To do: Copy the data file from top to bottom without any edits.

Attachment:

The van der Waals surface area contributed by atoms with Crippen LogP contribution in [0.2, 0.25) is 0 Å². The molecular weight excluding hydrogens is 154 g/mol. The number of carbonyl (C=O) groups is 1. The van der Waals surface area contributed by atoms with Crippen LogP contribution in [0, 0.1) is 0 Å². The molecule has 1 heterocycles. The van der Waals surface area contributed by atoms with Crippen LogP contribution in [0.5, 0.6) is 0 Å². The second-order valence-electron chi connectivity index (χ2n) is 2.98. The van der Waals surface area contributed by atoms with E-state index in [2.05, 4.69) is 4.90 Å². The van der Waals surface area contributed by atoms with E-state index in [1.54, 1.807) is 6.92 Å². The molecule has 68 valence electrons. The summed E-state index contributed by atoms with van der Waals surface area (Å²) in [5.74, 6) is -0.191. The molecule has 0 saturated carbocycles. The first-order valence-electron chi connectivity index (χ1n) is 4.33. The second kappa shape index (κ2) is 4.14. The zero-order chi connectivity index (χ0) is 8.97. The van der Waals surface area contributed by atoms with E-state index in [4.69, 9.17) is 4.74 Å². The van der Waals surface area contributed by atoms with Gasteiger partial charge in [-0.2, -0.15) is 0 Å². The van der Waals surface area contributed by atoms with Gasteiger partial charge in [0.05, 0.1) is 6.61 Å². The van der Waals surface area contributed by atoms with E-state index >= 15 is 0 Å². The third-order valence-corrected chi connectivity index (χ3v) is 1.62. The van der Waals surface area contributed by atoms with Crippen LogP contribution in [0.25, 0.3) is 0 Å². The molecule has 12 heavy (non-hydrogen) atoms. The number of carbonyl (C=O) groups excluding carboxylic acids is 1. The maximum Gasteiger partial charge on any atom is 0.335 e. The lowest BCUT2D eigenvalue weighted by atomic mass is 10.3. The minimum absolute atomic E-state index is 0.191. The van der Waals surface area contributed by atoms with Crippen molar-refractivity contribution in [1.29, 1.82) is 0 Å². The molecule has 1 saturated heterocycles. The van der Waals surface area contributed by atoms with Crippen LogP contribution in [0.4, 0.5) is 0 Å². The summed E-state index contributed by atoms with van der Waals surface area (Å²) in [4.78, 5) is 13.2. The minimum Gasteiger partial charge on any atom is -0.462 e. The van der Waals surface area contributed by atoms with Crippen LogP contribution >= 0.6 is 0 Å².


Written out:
The van der Waals surface area contributed by atoms with Crippen LogP contribution in [0.2, 0.25) is 0 Å². The molecular weight excluding hydrogens is 154 g/mol. The number of carbonyl (C=O) groups is 1. The van der Waals surface area contributed by atoms with Crippen LogP contribution in [0, 0.1) is 0 Å². The molecule has 1 heterocycles. The van der Waals surface area contributed by atoms with Crippen LogP contribution in [0.5, 0.6) is 0 Å². The second-order valence-electron chi connectivity index (χ2n) is 2.98. The van der Waals surface area contributed by atoms with E-state index in [2.05, 4.69) is 4.90 Å². The van der Waals surface area contributed by atoms with E-state index in [1.54, 1.807) is 6.92 Å². The molecule has 68 valence electrons. The summed E-state index contributed by atoms with van der Waals surface area (Å²) in [5.74, 6) is -0.191. The molecule has 0 saturated carbocycles. The first-order valence-electron chi connectivity index (χ1n) is 4.33. The second kappa shape index (κ2) is 4.14. The zero-order chi connectivity index (χ0) is 8.97. The van der Waals surface area contributed by atoms with E-state index in [4.69, 9.17) is 4.74 Å². The van der Waals surface area contributed by atoms with Gasteiger partial charge in [-0.2, -0.15) is 0 Å². The van der Waals surface area contributed by atoms with Gasteiger partial charge in [0.05, 0.1) is 6.61 Å². The van der Waals surface area contributed by atoms with E-state index >= 15 is 0 Å². The third-order valence-corrected chi connectivity index (χ3v) is 1.62. The van der Waals surface area contributed by atoms with Crippen LogP contribution in [0.25, 0.3) is 0 Å². The molecule has 12 heavy (non-hydrogen) atoms. The number of carbonyl (C=O) groups excluding carboxylic acids is 1. The maximum Gasteiger partial charge on any atom is 0.335 e. The lowest BCUT2D eigenvalue weighted by atomic mass is 10.3. The minimum absolute atomic E-state index is 0.191. The van der Waals surface area contributed by atoms with Crippen molar-refractivity contribution in [1.29, 1.82) is 0 Å². The molecule has 1 saturated heterocycles. The van der Waals surface area contributed by atoms with Crippen LogP contribution in [0.4, 0.5) is 0 Å². The summed E-state index contributed by atoms with van der Waals surface area (Å²) in [4.78, 5) is 13.2. The minimum Gasteiger partial charge on any atom is -0.462 e. The van der Waals surface area contributed by atoms with Crippen LogP contribution >= 0.6 is 0 Å².